admission, and was compelled to retire; upon which he
marched his little army across the interior of the island,
and took possession of tjie dismantled Selinus. Here he
established himself as the chief of a new settlement, got
together as many as he could of the expelled inhabitants
(among whom probably some had already come back along
with Empedion), and invited many fresh colonists from
other quarters. Re-establishing a portion of the demolish-
ed fortifications, he found himself gradually strengthened
by so many new-comers, as to pla*ce at his command a body
of 6000 chosen hoplites — probably independent of other
soldiers of inferior merit. With these troops he began to
invade the Carthaginian settlements in the neighbourhood,
Moty§ and Panormus. » Having defeated the forces of both
in the field, he carried his ravages successfully over their
territories, with large acquisitions of plunder. The Car-
thaginians had now no army remaining in Sicily; for their
immense host of the preceding year had consisted only of
mercenaries levied for the occasion, and then disbanded.

These events excited strong sensation throughoilt
Sicily. The valour of Hermokrates, who had restored Se-
linus and conquered the Carthaginians on the very ground
where they had stood so recently in terrific force, was
contrasted with the inglorious proceedings of Biokl^

* Diodor. Jtiii. 68.




at Himera. In the public asseoiblies of SyrACWso^fttM^tofttc,
coupled with the unjust sentence whoceby Hw- ^ ^ a^aw,
mokrates had been banished i was ^m^atically du c^iher
set forth by his piurtisaiis; producing some re- p^f^m^M
action in his favour, and a still greater effect in racuse^' ' ^'
disgracing his rival I^iokles. Aj^ri^ed tW ^the ^Atb ti^B
tide of Sj^acu^an opinion was turittng towards Ihi*ly?a-
him, Hermokrates made renewed prepaoations ^p^aogj^uin
for his return, and i^sorted to a newAtnatagem merL Ban.
for the puirpoae of smooth^g 1^ d^b^dty. Se MW9t.jrf
marched from Selinus to the ruined site of ^*®*^^'
Himera, informed himself of ith« spot ^wihei^ <th6 fiyra-
cusan troops had underffone their ^wrdtrpus deif^at, and
collected i^gethor the bones of hxB daidn ieilow-citizens;
3^hioh Cor rather the unburied bQdvos^ must have iain ^po|i
tJhe field unheeded for aboiitt two vqim^. Saving placed
.these bones on cans richly decorated, he ^wohed jm
ibrces and conveyed them across the ialand from &imeFa
io the Syracusan bord^. HereasanjexileiieMlted; thjUil:-
iog it suitable now to display respect ibr the law — ^tdiou^
in his previous attempt he had gone up to ike very gates
.of the city, without any similar scruples. Bvit ihe fient €od>
ward some iriends with the cim« and the tbooes, tendevii:^
them to the tcitiaens for the pmrpose of being iionourei
A^ith due funeral solemnities. T:heir anivaJ iwas the aig^uil
ior a violent party discussion, and (or an outburst >o£
aggravated displeasure against Dicikles, \yfho bad ieffc th«
bodies unburied on the field of battle. ^It m»» to Hemoo-
krates (so his partisans <urged) and to ijis tvalis^kt el^otrts
against the Carthaginians, that the trecovorytof these rem-
nants of the slain, and the opportunity . of ^administecing to
them the funereal solemnities, was now owii^g. lict the
Syracusans, after duly performing such obsequieici, ^testify
their gratitude to Hermokrates by a vote of i* estcozation,
MfiA HiW displeasure against Diokles :by a sentence <rf
bwushment." * DioklSs with his partisans was thus placed
at ffreat disadvantage. In opposing the restoration of Her-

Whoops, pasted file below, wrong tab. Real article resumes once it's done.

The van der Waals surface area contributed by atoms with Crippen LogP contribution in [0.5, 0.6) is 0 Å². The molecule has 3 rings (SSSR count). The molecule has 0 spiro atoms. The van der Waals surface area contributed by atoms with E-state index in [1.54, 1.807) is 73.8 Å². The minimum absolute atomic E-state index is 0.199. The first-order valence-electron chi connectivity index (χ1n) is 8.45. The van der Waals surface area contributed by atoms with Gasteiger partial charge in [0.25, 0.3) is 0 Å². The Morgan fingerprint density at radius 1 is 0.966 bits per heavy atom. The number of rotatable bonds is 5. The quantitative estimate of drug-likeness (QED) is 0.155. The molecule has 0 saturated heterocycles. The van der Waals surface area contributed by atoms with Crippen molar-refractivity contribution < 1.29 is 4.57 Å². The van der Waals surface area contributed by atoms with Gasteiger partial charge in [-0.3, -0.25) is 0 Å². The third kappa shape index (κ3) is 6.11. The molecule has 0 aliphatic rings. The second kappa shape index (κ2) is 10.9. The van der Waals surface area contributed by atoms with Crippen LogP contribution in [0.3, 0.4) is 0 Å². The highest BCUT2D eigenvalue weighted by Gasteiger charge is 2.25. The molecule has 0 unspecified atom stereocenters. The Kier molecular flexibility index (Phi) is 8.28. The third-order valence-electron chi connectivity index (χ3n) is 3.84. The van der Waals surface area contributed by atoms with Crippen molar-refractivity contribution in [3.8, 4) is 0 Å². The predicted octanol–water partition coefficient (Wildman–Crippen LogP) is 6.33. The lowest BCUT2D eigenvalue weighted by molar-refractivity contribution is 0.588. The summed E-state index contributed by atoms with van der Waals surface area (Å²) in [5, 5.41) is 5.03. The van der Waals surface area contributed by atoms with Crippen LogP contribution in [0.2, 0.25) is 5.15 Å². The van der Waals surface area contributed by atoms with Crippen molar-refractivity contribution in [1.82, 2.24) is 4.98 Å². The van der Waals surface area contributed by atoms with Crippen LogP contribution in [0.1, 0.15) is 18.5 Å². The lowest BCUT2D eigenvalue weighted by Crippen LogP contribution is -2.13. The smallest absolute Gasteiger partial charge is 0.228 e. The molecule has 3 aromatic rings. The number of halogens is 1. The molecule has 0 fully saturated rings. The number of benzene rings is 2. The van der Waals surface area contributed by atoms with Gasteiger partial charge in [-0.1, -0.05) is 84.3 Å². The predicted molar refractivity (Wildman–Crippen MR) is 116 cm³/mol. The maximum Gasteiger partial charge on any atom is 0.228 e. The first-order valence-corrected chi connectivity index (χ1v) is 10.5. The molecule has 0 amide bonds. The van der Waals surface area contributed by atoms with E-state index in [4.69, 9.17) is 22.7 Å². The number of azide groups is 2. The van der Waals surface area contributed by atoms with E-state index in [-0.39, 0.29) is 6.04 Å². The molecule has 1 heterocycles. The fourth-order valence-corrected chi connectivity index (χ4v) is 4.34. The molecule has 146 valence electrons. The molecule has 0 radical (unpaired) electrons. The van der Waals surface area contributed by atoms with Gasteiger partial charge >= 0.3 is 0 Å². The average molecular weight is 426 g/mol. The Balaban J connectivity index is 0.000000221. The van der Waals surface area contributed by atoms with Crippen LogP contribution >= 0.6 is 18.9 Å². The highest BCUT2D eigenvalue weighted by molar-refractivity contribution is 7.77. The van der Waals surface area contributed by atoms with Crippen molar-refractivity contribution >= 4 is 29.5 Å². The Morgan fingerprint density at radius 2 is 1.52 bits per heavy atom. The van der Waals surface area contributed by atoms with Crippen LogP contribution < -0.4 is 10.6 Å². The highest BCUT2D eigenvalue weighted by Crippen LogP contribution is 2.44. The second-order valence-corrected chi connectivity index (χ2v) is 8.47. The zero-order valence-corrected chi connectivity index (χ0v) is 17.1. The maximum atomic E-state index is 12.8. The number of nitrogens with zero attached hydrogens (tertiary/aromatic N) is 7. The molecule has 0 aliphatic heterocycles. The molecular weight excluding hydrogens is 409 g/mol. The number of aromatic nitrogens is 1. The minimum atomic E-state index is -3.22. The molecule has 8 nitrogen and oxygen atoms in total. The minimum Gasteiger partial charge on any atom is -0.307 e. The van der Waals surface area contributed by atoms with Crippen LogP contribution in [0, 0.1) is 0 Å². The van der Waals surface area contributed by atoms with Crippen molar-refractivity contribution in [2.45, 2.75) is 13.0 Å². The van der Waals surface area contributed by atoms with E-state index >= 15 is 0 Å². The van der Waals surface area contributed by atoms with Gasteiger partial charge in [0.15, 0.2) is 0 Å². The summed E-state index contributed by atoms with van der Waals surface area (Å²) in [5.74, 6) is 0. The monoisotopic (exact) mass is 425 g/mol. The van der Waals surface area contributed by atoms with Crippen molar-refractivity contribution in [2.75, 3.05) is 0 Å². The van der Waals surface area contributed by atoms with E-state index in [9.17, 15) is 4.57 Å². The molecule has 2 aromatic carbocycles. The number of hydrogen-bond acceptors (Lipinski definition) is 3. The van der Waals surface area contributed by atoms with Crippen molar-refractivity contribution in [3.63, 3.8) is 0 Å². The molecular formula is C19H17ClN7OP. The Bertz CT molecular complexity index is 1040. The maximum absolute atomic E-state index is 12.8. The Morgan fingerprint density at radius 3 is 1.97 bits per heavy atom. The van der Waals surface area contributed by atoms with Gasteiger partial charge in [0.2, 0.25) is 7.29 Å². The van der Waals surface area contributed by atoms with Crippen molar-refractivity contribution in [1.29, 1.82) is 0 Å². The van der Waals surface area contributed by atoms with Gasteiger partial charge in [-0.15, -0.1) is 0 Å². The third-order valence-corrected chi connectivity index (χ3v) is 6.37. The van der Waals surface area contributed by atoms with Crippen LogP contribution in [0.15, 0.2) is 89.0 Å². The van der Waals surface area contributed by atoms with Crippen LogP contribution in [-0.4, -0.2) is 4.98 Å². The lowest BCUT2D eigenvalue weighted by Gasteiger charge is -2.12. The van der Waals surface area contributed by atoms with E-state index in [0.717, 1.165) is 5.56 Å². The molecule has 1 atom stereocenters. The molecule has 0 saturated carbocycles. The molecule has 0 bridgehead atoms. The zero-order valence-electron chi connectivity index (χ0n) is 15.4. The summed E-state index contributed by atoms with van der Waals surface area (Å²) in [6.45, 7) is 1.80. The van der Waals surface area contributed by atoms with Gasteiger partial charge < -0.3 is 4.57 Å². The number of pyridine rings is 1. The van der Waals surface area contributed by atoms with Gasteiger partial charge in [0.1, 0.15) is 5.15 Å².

mokrates, he thought it necessary also to oppose tb^ Prp-
position for welcoming mi burying the bones of tbe «lain
citiz^)8. Here the feelings of the people went vehemently
agMnst>him;'the bones were received and interred, amiM;
the respectful attendance of all; and so strong was the

' Diodor. xiii. 63, 76.





x^i^ctionaFy sentiment generally, that the partisans of
Hermokratis icarried their proposition for sentencing
Diokles to banishment. But on the other hand, they could
tiot so far prevail as to obtain the restoration of Hermo*
Urates himself. The purposes of the latter had been so
palpably manifested, in trying a few months before to force
his way into the city by surprise, and in now presenting
himself at the frontier with an armed force under his com-
mand-— that his re-admission would have been nothing less
than a deliberate surrender of the freedom of the city to a
despot. 1

- ' / Having failed in ilns well-lai d stratagem for obtaining
B *08.4b7 * ^^^ of consent, Hermokrates saw that his
_ * * return could not at that moment be consummated

SSSTtries by open force; He therefore retired from the
Again to Syracusan frontier; yet only postponing his
fnti? SyrL purposes of armed attack until his friends in the
«tt8o with city could provide for him a convenient opgor-
'fofce!™He' tunity. We see plainly that his own party with-
is defeated in had ^een much strengthened, and his oppo-
*nd iiain. ^eUts enfeebled, by the recent manoeuvre. Of
ihis a proof is to be found in the banishment of Diokles,
who probably was not succeeded- by any other leader of
«quai iiifluenceb After a certain interval, the partisans of
HermokratSs contrived a plan which they thought practi-
cable,, for €kdmittiiig him into the city by nighi. Forewarn-
ed by them, he marched from Selinus at the head of 3000
soldiers/ crossed the territory of Gela,» and reached the
concerted spot near the gate of Achradina during the
nights From the rapidity of his €kdvance, he had only a
few troops along with faim ; the main body not having been
able to keep up. With these few, however, he hastened
to the gatey which he found already in possession of his
iriendS) who had probably (like Pasimelus at Corinth a)
awaited a night on which they were posted to act as sen-
tinels. Master of the gate, Hermokrates, though joined

* Diodor. xiil. 76. Kal 6 (jlIv Aio* x^pT}acv sU SsXivoOvts. Mtrd H tiva